Judging by the utterly unscientific polling in my twitter feed, Bob Costas’s half-time commentary on the Washington Redskins name managed to displease almost everybody. The sports fans were enraged that Costas said the name could be seen as “a slur” and “an insult”. They were irate that Costas would bring his “politics” into sports, as if having a team representing the nation’s capital called “Redskins” is not in fact political. They also used various forms of the phrase “pussification of America,” which makes me curious why the men in my Twitter feed who love the Redskins name also seem to have such unbridled contempt for women.
On the other side of the issue, there were many tweeting, texting, and e-mailing me that they were angry Costas started his commentary by saying, ”[T]here’s no reason to believe that owner Daniel Snyder, or any official or player from his team, harbors animus towards Native Americans, or chooses to disrespect them.” They argued that by telling mistruths about the team’s history, responding with such rancor to those asking about changing the name and refusing to meet with Native Americans who disagree with the name, he is absolutely “disrespecting” Native American history.
They were also upset that Costas stated that names like the Braves—home of the tomahawk chop—and the Kansas City Chiefs—home of this guy– “honor, rather than demean” and “they’re pretty much the same as Vikings, Patriots, or even Cowboys.” People pointed out that there is a reason all “mascoting” of Native Americans has been opposed by the Oneida, the Choctaw and many other Tribal councils. It is because they turn Native American culture into solely a symbol of the savage and the violent. They also, as minstrelsy tends to do, allows the dominant culture to turn a blind eye to the very real problems of poverty, education and healthcare in the Native American community.
My view, and I cannot say this forcefully enough, is that whatever problems people may have with the content of what Bob Costas said, the veteran broadcaster seized the moment and was a profile in courage. Costas did the unthinkable: he took a stand against racism on national television. He also openly—as he did a year ago by addressing gun culture after the horrific murder suicide perpetrated by Chiefs’ player Jovan Belcher against Kasandra Perkins—willingly courted the ire of disturbingly violent right-wing sports fans and their droogs in the conservative blogosphere. (These right-wingers seem to always ignore that the greatest backer of changing the name in Congress is Oklahoma Republican and Choctaw Nation member Tom Cole.)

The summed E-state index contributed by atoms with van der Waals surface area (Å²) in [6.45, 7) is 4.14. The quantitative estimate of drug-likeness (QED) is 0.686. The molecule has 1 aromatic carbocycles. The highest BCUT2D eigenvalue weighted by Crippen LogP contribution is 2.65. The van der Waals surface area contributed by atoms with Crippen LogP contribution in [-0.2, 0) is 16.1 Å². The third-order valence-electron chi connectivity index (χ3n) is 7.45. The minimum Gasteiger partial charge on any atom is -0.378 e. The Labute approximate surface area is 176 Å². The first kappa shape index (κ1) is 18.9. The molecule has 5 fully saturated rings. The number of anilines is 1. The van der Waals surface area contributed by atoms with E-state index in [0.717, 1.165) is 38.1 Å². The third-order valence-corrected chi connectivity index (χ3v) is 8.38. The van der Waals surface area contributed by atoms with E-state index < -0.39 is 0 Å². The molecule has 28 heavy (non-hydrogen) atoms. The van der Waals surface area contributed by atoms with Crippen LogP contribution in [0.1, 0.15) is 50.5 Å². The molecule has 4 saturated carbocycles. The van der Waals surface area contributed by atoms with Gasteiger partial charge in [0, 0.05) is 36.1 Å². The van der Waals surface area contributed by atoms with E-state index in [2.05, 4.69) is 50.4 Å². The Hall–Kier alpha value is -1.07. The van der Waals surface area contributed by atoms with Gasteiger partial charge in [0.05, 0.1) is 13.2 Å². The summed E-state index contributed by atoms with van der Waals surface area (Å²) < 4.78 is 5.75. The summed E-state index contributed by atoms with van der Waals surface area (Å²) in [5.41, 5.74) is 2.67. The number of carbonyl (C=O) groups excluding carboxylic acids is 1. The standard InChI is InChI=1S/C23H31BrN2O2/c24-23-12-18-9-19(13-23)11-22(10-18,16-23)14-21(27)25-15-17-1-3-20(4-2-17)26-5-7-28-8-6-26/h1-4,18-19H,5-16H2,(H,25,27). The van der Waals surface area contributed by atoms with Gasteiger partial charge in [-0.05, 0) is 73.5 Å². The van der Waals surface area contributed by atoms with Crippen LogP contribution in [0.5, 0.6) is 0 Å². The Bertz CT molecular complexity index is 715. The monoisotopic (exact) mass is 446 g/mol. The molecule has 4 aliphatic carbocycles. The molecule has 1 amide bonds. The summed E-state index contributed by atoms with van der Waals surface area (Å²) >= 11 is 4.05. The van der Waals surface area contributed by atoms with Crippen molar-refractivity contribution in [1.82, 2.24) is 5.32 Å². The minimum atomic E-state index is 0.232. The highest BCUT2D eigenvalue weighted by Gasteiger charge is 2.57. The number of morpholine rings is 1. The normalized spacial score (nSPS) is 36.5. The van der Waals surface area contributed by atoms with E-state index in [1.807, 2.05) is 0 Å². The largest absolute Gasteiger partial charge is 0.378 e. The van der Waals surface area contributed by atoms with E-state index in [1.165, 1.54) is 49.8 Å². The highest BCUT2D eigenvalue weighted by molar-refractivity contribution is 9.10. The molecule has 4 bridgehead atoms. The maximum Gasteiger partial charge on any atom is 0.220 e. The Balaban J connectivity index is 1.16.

Take a step back and look at what Costas did. He faced the camera on the most watched television show in the United States and said the following.
“Think for a moment about the term ‘Redskins,’ and how it truly differs from all the others. Ask yourself what the equivalent would be if directed towards African-Americans, Hispanics, Asians or any other ethnic group. When considered that way, ‘Redskins’ can’t possibly honor a heritage or noble character trait, nor can it possibly be considered a neutral term. It’s an insult, a slur, no matter how benign the present-day intent.”
If you had told me even two months ago that Bob Costas would be saying those words, I would have been in a state of shock. The terrain has changed. Credit for this should go to The Oneida Nation, the Choctaw, Suzan Harjo, and—unsung in the media—the longtime work on this in hostile environs by Washington Post columnist Mike Wise. Credit should also go to RG3, the team quarterback whose greatness—on display even in last night’s terrible loss to the Cowboys—has made the team relevant for the first time in fifteen years. Credit should also go to team owner Dan Snyder for being so ineffably obnoxious about the whole issue, it makes anyone who stands alongside him feel like they need to shower with steel wool afterwards. And credit should truly go to Bob Costas for having the guts to take what is still a minority position and put it to the widest possible audience.
I believe that support for the “Redskins” name is 1,000 miles wide and one inch thick. Most people just, in the words of former coach Joe Gibbs, “haven’t really thought about it.” Bob Costas now has people thinking about it, and that is the first step toward a long overdue change.
Dave Zirin looks at how Rick Reilly’s plan to use his in-laws to defend the Redskin name backfired.